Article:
When someone dies, it’s the executor of the will’s job to let you know if you’re receiving an inheritance. If you are, how you’ll receive this money will depend on where and how it’s contained. If held in savings, the funds can be transferred to you or given as a check. In the case of assets such as property or other tangible items, they’ll need to be sold before the money can be released.  

One important thing to remember is that before any money is distributed, remaining debts must be paid from the value of the estate. Some people choose to take out a ​final expense life insurance policy to settle debts like medical care and funeral expenses after they pass away, and some don’t.  

Expect your inheritance to be impacted if these debts aren’t covered. And be aware that if your family member or beloved friend had unexpected medical expenses at the end of their life, their estate could be wiped out. Never start spending an inheritance before the dollars are in your account.

How to deposit a large cash inheritance

To keep your inherited lump sum safe until you’re sure what you’d like to do with it, make sure you deposit it in a federally insured bank or credit union account. ​This will allow you to protect up to $250,000 per person if the bank goes bust. Your bank may ask for proof that the funds have come from an inheritance as part of anti-money-laundering regulations, so make sure you have this to hand.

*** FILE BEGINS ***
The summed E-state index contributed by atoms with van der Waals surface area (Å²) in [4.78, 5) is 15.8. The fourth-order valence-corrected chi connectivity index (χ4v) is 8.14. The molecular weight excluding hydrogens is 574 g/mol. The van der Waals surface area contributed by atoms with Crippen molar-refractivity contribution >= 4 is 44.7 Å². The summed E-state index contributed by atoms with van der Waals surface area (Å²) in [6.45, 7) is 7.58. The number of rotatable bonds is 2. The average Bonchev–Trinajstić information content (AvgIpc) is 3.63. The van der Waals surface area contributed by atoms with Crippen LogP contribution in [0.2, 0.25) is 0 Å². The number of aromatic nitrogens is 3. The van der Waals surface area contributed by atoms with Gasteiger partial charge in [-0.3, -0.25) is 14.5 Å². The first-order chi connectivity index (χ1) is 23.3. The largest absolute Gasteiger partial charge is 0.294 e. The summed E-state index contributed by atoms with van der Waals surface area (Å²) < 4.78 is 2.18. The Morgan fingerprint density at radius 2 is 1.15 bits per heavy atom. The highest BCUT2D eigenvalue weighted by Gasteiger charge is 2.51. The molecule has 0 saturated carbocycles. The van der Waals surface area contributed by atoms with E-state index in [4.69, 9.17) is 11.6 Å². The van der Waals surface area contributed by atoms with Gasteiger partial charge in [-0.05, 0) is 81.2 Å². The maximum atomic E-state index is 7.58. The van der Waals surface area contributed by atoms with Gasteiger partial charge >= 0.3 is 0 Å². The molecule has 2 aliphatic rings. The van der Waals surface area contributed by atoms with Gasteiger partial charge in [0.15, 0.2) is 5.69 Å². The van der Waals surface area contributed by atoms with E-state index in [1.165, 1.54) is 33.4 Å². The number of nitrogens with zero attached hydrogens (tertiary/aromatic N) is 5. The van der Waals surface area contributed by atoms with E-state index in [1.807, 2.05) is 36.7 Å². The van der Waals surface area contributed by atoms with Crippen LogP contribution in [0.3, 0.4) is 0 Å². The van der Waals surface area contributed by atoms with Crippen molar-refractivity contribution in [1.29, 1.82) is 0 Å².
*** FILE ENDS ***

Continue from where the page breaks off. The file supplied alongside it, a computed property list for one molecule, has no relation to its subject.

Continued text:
What to do with an inheritance once you receive it

Once you get your inheritance, it’s sensible to speak to professionals as soon as possible. As a priority, you must understand whether you’ll be hit with an inheritance tax bill. Your tax liabilities will depend on the state you live in, but could include: 

  • Inheritance tax (the threshold and percentage will vary across states) 

  • Federal estate taxes (currently applied to inheritance amounts over $12.06 million but could change with each new president) 

  • IRA inheritances 

  • Taxable investment accounts